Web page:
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Monday, October 19, 2020  Spokane, Washington  Est. May 19, 1883
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News >  Spokane

Candidates differ over police

Incumbent backs mayor on contract concessions

 (Molly Quinn / The Spokesman-Review)
(Molly Quinn / The Spokesman-Review)

Like most people running for elected office, both candidates seeking a City Council seat representing northwest Spokane say public safety is No. 1.

But incumbent Nancy McLaughlin said that priority can’t be trumped by economic reality. She said if the Spokane Police Guild rejects contract concessions, she likely will support Mayor Mary Verner’s plan to eliminate 22 police officer positions because of a budget shortfall in 2010. Shifting resources from other departments with employees who made contract concessions would send the wrong message to other workers, McLaughlin said.

“They need to remember who they work for, and that’s the citizens of Spokane,” McLaughlin said.

But her challenger, Karen Kearney, said the guild should be given credit for overtime savings agreed to by the guild – a change administration officials say saved about $500,000 but solved 2009, not 2010, budget woes.

Shortages not covered by the overtime changes should be made by “cutting the fat” throughout the city, and no commissioned officer jobs should be lost, she said.

“Without public safety, what’s the use of having parks, good recreation centers, pools, etc.? They won’t be safe for our citizens,” Kearney said.

McLaughlin trounced her opponents in the six-way August primary, garnering 56 percent of the vote. She has a campaign fund three times as large as Kearney’s.

Kearney, who came in second in the primary with 16 percent of the vote, said she shouldn’t be written off.

“I’ve just had to work twice as hard to get my name out there,” she said.

McLaughlin is the lone council member who has consistently described herself as conservative fiscally and socially. She has opposed domestic partner benefits for city employees and voted against Mayor Mary Verner’s environmental sustainability plan. Kearney said she generally opposes domestic partner benefits for city employees, but would have voted in favor of the sustainability plan.

As a council member, McLaughlin voted for tax subsidies to the Kendall Yards development, creation of a red-light camera enforcement program, a new sign code that allows electric signs to change images once a second, regulations to allow ads on bus benches, new land rules in southeast Spokane to allow for big-box development and the regionalization of animal control services.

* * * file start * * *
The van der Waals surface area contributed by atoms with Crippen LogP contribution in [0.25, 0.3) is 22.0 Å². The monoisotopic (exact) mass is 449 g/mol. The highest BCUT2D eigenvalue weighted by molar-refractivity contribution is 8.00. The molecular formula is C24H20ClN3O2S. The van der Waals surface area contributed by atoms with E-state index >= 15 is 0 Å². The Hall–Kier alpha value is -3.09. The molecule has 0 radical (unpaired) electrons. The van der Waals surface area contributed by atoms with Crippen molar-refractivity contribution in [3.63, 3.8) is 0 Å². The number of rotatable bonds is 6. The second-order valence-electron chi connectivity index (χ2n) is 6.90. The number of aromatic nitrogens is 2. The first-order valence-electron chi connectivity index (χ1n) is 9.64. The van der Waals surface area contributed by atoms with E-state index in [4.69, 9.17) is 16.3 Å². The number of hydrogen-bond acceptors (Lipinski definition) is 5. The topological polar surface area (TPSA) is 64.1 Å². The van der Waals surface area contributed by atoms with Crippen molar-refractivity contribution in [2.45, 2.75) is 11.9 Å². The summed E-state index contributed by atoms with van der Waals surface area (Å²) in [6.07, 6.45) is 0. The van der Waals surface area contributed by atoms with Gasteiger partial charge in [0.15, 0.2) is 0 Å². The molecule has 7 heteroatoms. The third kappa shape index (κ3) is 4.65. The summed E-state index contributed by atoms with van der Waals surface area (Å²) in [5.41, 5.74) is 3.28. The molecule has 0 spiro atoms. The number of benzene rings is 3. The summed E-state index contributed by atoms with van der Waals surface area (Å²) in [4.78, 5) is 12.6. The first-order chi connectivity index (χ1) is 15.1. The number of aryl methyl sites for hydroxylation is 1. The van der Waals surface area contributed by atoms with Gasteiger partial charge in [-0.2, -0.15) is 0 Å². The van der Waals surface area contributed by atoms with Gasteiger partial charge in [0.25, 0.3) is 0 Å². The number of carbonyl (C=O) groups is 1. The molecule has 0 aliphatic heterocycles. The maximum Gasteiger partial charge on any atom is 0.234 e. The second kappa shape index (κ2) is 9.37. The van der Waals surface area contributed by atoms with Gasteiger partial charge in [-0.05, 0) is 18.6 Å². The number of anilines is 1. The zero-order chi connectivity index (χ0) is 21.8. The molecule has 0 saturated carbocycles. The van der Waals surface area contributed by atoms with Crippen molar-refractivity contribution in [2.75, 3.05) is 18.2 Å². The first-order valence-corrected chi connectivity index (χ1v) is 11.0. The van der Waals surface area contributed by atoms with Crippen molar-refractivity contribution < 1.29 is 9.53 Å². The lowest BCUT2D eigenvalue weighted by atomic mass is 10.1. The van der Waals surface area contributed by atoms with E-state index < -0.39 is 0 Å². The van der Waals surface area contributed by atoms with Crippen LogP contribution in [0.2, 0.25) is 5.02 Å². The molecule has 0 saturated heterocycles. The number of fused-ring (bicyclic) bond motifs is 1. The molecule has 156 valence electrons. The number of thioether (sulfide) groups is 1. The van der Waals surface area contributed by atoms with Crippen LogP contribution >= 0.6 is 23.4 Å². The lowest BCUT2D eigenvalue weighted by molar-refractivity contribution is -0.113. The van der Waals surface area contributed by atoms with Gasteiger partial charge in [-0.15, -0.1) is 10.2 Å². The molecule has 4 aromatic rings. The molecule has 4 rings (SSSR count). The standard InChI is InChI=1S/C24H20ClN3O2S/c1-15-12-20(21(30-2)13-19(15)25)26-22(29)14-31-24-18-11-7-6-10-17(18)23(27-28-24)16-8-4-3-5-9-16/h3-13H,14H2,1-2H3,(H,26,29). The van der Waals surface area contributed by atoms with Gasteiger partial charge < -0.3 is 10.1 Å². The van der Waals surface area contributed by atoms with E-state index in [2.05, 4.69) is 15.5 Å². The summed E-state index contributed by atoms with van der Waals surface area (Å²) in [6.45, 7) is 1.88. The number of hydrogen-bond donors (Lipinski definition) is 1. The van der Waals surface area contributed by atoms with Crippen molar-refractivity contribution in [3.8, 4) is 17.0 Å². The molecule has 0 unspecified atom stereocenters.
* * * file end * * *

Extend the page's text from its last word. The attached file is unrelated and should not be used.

McLaughlin led a successful effort to change age limits on city boards and commissions to allow teens to become voting members.

Last year, she voted against the contract for the city’s largest employee union, arguing that the city couldn’t afford the pay increase.

“I believe that (city workers) need to be paid well for the job that they do.” But, she said, “It was time to step up to the plate and represent the taxpayers.”

She points to layoffs and pay cuts prevalent in the private sector since the recession hit. “That’s what’s happening out in the real world,” she said.

Kearney said she would have voted in favor of the contract because it was negotiated in good faith. “When all is said and done, I think that both sides come out with the best that they can do,” she said.

She said McLaughlin’s vote is hypocritical given her sponsorship of legislation creating the Salary Review Commission, which raised City Council pay from $18,000 to $30,000 a year. “I personally don’t think that you can give yourself a raise … and vote against somebody else getting a raise,” Kearney said.

But McLaughlin said that City Council pay hadn’t increased for almost two decades and that even with the increase, council members still “are in the bottom 5 percent of all the employees of City Hall.”

“This is trying to level the playing field to open up the doors of opportunity for people in Spokane who would like to serve and who haven’t been able to,” McLaughlin said.

Kearney served in 2006 as Spokane County Sheriff Ozzie Knezovich’s campaign manager.

But her relationship with Knezovich soured last year after she wrote a letter to the editor of The Spokesman-Review criticizing Knezovich for endorsing Todd Mielke and Mark Richard in their re-election bids for Spokane County Commission and for what she described as “the lack of staffing” at the jail.

Knezovich, who called Kearney “a good campaign manager,” said she didn’t express her concerns to him before publicly criticizing him.

“That was a blindside,” said Knezovich, who said he would vote for McLaughlin if he lived in the district.

Kearney said she stands behind the letter. “A law enforcement officer has to be a law enforcement officer and not be involved in politics,” she said.

McLaughlin has been among the least likely of seven council members to publicly criticize her colleagues or council meeting attendees.

But she hasn’t always veered from commotions.

In March 1989 she spent several hours in the Spokane County Jail after she was arrested with about 100 others on trespassing-related charges for blocking the Sixth Avenue Medical Building office of an obstetrician who had performed abortions.

In the late 1980s, Spokane was central in the national debate on abortion. Issues related to protests at the building eventually landed in the U.S. Supreme Court.

McLaughlin said she doesn’t regret participating in the protest. “I was in my activist days back then,” she said. “It had a place. Doing that was to bring light to the abortion issues.”

She noted that she now serves on the board of a group that provides housing to unwed mothers struggling financially.

“It’s walking your talk,” McLaughlin said about her current volunteer efforts related to the abortion issue.

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